Writing a partner proposal that gets funded isn’t hard if you follow these tips.
Transparency builds trust. Start the proposal with a simple overview of everything that will go into the initiative you are looking to gain support for. Make sure that all key stakeholders understand exactly what the programs/initiatives are designed to do, what elements and tactics will be utilized and when results can be expected. Share all elements of the plan and how each will play out to drive a message that matters for both partners. Ultimately make sure to be clear on what will be sold together within the partnership and how it will benefit the customer.
Have data points that support the recommendation that is made. State what happens if nothing is done or if the organizations continue to do things the way it has always been done. Contrast the current view with what is possible. Inspire the stakeholders with the idea of possibility. Perhaps you are trying a new strategy. If so, be sure to have data to back it up. Also learn how you can get your partner marketing back to the future by reading about how dated partner marketing approaches could be hurting your chances for partner marketing success. The back to the future quiz is a quick way to see where you stand.
3) Buy in
Go into the negotiations with support from a few key stakeholders already on board. Having sponsorship from both sides will make it easier to get the financial, executive and resource support that are needed to deliver a truly successful program. Doing some legwork upfront and having others that will champion the initiative are a great way to gain momentum that will launch a successful program. The sales team is one of those teams you cannot realize success without. If this a point of contention for your organization and/or between your organization and a partner organization, read 6 Steps to Partner Sales and Marketing Alignment.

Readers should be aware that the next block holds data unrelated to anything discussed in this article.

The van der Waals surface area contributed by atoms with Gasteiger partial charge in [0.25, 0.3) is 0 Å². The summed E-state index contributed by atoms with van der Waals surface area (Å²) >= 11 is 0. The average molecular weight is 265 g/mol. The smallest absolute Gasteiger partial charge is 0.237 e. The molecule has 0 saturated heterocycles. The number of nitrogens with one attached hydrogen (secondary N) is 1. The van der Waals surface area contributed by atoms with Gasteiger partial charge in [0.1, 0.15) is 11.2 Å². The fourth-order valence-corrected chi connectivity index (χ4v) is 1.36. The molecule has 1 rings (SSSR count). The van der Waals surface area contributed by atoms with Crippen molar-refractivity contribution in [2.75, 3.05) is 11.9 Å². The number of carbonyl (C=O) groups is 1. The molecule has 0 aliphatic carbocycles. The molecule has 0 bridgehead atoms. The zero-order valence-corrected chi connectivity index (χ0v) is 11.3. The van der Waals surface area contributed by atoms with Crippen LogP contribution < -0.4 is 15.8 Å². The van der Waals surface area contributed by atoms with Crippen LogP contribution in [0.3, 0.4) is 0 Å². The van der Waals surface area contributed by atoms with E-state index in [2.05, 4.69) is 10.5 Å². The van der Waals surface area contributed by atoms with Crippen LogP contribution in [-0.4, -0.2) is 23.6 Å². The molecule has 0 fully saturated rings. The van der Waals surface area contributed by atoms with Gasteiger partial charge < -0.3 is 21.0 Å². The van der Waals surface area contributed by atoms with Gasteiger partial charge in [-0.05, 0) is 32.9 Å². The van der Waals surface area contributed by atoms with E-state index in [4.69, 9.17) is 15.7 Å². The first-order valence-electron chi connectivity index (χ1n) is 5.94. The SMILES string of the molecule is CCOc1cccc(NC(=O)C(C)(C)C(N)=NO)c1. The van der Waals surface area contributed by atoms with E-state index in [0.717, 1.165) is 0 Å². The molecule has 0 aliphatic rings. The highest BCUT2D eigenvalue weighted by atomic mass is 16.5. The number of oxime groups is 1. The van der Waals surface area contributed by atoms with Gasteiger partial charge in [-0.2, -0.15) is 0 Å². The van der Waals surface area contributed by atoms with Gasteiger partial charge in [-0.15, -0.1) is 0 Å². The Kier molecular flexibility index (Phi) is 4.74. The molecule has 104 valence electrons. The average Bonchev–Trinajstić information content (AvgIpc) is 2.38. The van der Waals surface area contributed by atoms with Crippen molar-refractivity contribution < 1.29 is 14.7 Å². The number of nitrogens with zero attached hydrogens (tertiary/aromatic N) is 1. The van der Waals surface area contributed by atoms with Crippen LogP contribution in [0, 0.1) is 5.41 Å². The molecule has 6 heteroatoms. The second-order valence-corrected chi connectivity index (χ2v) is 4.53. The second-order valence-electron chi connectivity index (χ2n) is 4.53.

4) Past Successes
Demonstrate past success with similar programs or have data that shows how other organizations have been successful with approaches like those you are recommending. People love a winner. By showing a certain strategy works and has been proven, getting support becomes much easier. Also, be sure to include data points for market demand from respected analysts or media.
Be clear on what is needed financially from each partner to get the program off the ground. Don’t be shy to ask for funding. Be specific and make sure each partner has skin in the game. Yet don’t stop there. Both the investment and the resulting pay off must be included in any proposal. After all, it is the results that ultimately ensure continued investment. Be sure to check out “5 Ways to Get a Bigger Piece of the Pie” for strategies on how to get more than your fair share of partner support.
6) Metrics and Reporting
Make sure each partner knows what success looks like in terms of the numbers. Provide a few ‘if-then’ scenarios based on real-world data and/or past initiatives. Commit to report on regular intervals and agree together on what metrics will be included. Without the numbers and some sort of clear picture of what level of financial success can be realized it will be challenging, if not impossible to gain the necessary support.
Results that can be measured are the only ones that really matter. Know which 3-5 metrics will be used, make sure the data is available in simple to create reports and then ensure the reports are shared regularly.
Extra Credit: Make sure to keep it simple. Go into sufficient detail, yet don’t deliver a 30-page or more proposal. No one has time. If the program cannot be communicated in 5-10 slides, in simple and easy-to-understand language and graphics, you might as well skip it.
Confidence plays a big factor as well. If you are not sure, your partner won’t be either. To build your confidence, make sure your proposal shines.
Here’s a partner marketing initiative proposal template you can use to build your next partner funding request presentation.